Metro is temporarily sidelining its fleet of 6000-series railcars following a train-separation incident on the Red Line Tuesday afternoon. The separation is the second since October when 6000-series cars separated outside Union Station.
“The 6000-series action was ordered due to commonalities with an incident in October in which two cars of a Red Line train became detached from a train outside Union Station,” Metro said in a statement. “While the investigation into the October incident remains ongoing, the point of separation occurred at the train’s coupler, effectively a large latch at the end of each railcar that securely connects it to adjoining cars.”
According to Metro, the incident occurred around 1 p.m. Tuesday when an 8-car train comprised of all 6000-series cars reported mechanical trouble shortly after departing Glenmont Station. The train had not yet arrived at its first stop. A subsequent investigation by the train operator checking for mechanical problems found that the first and last four cars had separated. There were no injuries among the 12 passengers aboard the train.
Max Smith, a spokesperson for the Washington Metrorail Safety Commission, said the train split apart between the fourth and fifth cars. It was crossing over from one track to another. Montgomery County Fire and Rescue helped evacuate about 12 passengers.
“It was right outside the station, as it was crossing over, that this separation appears to have occurred,” Smith said to DCist. “It was only within probably a few hundred feet of the platform.”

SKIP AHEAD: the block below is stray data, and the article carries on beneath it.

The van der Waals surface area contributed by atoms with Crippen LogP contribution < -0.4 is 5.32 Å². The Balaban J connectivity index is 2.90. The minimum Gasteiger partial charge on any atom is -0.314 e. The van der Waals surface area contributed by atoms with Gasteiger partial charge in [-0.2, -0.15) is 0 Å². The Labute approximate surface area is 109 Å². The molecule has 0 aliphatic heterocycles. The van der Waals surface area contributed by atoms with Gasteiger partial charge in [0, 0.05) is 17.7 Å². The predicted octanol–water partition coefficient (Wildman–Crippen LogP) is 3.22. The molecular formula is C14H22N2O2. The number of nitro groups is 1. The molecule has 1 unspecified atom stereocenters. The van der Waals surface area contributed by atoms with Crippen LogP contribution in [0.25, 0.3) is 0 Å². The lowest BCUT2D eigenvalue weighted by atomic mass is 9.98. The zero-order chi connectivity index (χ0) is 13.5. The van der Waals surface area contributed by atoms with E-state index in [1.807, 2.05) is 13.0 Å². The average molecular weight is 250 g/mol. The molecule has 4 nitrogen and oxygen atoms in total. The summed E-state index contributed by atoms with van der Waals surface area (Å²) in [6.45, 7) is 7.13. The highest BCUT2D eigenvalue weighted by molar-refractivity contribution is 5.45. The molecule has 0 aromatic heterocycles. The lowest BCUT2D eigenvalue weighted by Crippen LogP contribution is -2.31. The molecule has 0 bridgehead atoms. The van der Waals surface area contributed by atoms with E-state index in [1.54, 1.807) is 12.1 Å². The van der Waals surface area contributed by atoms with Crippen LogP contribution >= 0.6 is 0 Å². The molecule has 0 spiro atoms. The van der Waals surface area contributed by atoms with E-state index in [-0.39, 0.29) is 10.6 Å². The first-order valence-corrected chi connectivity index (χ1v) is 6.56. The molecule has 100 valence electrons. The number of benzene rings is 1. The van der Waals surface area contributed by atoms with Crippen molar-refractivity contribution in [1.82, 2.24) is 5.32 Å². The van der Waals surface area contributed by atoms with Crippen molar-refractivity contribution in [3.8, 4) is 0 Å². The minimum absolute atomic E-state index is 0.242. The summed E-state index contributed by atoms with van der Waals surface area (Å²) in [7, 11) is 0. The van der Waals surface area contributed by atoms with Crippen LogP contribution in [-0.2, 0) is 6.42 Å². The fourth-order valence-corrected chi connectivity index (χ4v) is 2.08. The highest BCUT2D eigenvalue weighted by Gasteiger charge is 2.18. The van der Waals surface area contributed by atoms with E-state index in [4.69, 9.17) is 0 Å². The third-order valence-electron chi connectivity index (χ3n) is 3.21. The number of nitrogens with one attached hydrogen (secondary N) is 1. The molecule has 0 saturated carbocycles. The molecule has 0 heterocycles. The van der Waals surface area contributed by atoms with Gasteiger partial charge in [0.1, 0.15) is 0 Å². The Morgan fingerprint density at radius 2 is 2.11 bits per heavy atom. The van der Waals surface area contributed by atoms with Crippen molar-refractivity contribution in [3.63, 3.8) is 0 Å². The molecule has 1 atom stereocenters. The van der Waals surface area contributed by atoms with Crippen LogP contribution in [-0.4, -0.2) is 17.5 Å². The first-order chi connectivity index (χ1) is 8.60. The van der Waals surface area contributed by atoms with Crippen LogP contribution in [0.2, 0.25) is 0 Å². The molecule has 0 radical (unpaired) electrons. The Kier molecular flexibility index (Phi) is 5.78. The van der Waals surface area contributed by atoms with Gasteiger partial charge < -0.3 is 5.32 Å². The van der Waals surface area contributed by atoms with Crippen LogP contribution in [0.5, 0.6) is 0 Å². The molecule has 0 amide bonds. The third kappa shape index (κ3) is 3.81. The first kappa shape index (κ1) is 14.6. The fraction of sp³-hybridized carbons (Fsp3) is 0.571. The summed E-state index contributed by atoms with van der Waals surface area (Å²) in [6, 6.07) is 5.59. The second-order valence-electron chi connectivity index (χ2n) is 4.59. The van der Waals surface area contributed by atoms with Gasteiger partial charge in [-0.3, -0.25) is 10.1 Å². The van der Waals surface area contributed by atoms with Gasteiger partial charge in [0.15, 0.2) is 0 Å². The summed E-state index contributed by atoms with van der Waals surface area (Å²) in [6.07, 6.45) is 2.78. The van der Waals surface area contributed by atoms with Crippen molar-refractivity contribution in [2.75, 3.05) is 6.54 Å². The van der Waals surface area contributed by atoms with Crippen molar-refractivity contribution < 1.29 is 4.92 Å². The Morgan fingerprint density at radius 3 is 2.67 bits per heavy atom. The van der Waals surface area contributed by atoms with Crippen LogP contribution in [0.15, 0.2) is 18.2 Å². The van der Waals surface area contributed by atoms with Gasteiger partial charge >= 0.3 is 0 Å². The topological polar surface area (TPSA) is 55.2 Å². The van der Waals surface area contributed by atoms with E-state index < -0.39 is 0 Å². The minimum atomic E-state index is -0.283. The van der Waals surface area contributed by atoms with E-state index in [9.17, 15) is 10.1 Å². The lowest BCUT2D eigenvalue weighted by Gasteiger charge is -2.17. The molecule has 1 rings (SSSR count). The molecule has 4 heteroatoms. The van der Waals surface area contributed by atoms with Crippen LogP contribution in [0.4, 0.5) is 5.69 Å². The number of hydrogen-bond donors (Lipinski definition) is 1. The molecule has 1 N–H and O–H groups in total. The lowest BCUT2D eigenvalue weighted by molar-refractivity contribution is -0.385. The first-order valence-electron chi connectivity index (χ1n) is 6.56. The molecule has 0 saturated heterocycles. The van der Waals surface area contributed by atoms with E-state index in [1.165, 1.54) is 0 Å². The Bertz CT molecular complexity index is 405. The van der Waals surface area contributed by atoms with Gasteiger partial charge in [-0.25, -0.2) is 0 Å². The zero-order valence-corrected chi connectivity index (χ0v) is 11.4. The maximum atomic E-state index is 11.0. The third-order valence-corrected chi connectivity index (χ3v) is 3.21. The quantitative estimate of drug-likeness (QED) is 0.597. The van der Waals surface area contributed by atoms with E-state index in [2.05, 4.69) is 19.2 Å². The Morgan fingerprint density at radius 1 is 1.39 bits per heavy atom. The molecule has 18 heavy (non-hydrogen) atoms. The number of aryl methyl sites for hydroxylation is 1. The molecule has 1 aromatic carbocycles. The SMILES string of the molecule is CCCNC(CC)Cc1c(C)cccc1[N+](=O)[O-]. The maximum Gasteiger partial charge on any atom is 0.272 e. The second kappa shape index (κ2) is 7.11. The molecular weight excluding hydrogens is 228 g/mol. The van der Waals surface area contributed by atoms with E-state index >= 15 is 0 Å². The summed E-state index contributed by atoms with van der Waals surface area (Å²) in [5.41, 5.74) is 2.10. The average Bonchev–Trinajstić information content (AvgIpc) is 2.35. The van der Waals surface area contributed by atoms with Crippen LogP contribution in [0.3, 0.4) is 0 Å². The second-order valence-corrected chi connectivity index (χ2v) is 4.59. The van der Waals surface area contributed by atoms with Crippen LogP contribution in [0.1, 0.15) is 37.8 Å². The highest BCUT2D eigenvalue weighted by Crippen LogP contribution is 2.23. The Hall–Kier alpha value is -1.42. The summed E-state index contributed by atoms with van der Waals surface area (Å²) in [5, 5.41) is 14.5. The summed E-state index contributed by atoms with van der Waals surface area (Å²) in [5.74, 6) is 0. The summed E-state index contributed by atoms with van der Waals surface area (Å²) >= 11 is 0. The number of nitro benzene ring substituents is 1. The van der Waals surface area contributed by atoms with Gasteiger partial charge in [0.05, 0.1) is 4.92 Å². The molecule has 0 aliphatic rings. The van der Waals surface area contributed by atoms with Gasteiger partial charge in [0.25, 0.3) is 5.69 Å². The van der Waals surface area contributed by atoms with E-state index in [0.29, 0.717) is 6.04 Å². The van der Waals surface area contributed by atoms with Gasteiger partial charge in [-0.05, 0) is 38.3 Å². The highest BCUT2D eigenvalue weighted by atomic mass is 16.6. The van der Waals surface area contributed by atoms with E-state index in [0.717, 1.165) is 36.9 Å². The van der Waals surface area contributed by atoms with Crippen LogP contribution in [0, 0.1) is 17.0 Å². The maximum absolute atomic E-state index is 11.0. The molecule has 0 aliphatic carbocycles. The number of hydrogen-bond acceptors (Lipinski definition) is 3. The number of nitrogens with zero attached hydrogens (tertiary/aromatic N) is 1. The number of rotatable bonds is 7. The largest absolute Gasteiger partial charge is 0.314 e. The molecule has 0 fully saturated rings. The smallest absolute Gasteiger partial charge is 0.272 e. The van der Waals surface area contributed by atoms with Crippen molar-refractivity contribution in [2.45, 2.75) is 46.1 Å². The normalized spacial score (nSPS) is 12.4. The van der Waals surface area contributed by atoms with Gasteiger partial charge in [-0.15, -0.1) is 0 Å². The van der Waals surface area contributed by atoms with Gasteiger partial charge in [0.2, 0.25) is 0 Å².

Metro says the 6K suspension will remain in effect until investigators fully understand the underlying causes and contributing factors. Metro will accommodate riders using its remaining in-service fleets of 2000/3000-series legacy cars and newer 7000-series cars in the interim.
According to Metro, the 6000-series fleet, built by Alstom, entered service in 2006 with 184 cars delivered over the subsequent three years. The fleet is approaching “mid-life,” the 20-year milestone where railcars undergo a comprehensive overhaul. If railcars receive a mid-life reconditioning, they typically provide passenger service over a 40-year lifespan.
Metro also announced that it would contact Alstom to assist in the investigation. “Metro investigators announced they intend to engage the cars’ original equipment manufacturer (OEM) to add technical and engineering expertise for specific components that are subject to the investigation.”
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